Tuesday, Transparency International published its 2009 ranking of the world's most and least corrupt countries. Afghanistan, whose corruption has been center-stage in debates over strategy tumbled three places to clock in just above Somalia as the world's most corrupt country. But the 189-country ranking has some bloggers wondering how useful such an index really is. Here's what we can learn from the geography of corruption:
- Thank God For Somalia! At Democracy Arsenal, Michael Cohen says it doesn't mean much that Somalia beat out Afghanistan for first on the list. "I see that Afghanistan just beat out Somalia as the most corrupt country in the world (by the way, this is two points worse than last year). This sort of reminds me of the old joke about Alabama's state motto - 'Thank God for Mississippi.'"
- The World's Least Corrupt Countries Are Boring As The Economist makes its predictions for 2010's "best country" of the world, it isn't sure "perceived corruption" should really be an indicator. After all, the Transparency International's "least corrupt" countries are, in the words of The Economist, "boring."
Maybe the honour should go to the nation that embodies the most admirable values—the sort of country that scores best in rankings such as Transparency International's just-released Corruption Perceptions Index 2009. That would point to countries like New Zealand and Denmark.
[...]If those seem too dull, maybe there's scope for a surprise winner in 2010. Before the Berlin Wall came down and communism collapsed across central Europe, few would have imagined that Czechoslovakia might be a candidate for the best country of 1989. Yet after its Velvet Revolution, it surely was. Might some unlikely country—Myanmar, say—surprise the world in similar fashion in 2010?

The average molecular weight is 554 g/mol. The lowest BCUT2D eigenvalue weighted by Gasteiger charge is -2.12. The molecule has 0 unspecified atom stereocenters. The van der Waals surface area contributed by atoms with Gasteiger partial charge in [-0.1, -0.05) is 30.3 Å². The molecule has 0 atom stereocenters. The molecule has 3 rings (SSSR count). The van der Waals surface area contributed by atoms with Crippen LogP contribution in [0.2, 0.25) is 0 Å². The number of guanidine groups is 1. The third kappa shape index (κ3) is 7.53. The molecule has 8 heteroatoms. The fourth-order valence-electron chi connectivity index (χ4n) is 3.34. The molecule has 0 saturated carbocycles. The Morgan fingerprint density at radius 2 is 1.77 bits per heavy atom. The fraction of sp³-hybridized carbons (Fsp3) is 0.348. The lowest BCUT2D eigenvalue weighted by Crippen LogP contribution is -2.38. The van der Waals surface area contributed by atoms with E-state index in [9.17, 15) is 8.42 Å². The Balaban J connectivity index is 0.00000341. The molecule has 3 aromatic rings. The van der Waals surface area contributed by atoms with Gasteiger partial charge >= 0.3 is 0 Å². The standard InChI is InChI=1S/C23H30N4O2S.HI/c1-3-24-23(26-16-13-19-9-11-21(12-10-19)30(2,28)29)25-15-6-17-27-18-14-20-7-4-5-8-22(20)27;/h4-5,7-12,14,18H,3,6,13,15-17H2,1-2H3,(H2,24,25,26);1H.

- These Indexes Are Biased and Eurocentric Douglas Muir of Fistful of Euros is skeptical. "What’s interesting is how almost all of these indexes, good and crappy alike, follow the same general pattern: First World countries filling up the top ranks, former colonies — especially in Africa — at the bottom." Muir thinks he knows the secret formula behind such rankings. "I bet you could generate a very plausible looking index with just a handful of simple rules," he writes. "Negative numbers are depressing, so everybody starts with 20 points:"
+10 If you are in Europe
+6 If you are in North (not Central) America
-10 If you are in Africa
-3 if you touch the Equator
+3 if you are largely north or south of 45 degrees latitude
+1 more if you are entirely so
+1 if you are a small (<100,000 square km) country
+1 more if you are tiny (<5,000 square km)
-5 if you are landlocked
+2 if your country existed 50 years ago
+5 if you are a former colony populated mostly by people of European descent
-1 if you’re mostly Muslim
- No Surprises Here Charles Lemos of the MyDD blog summed it up: "Rounding out the top ten least corrupt are Finland, Netherlands, Australia, Canada, Iceland and Norway. The most corrupt states were a mix of African and Central Asian dictatorships, failed states and oil-dependent states."
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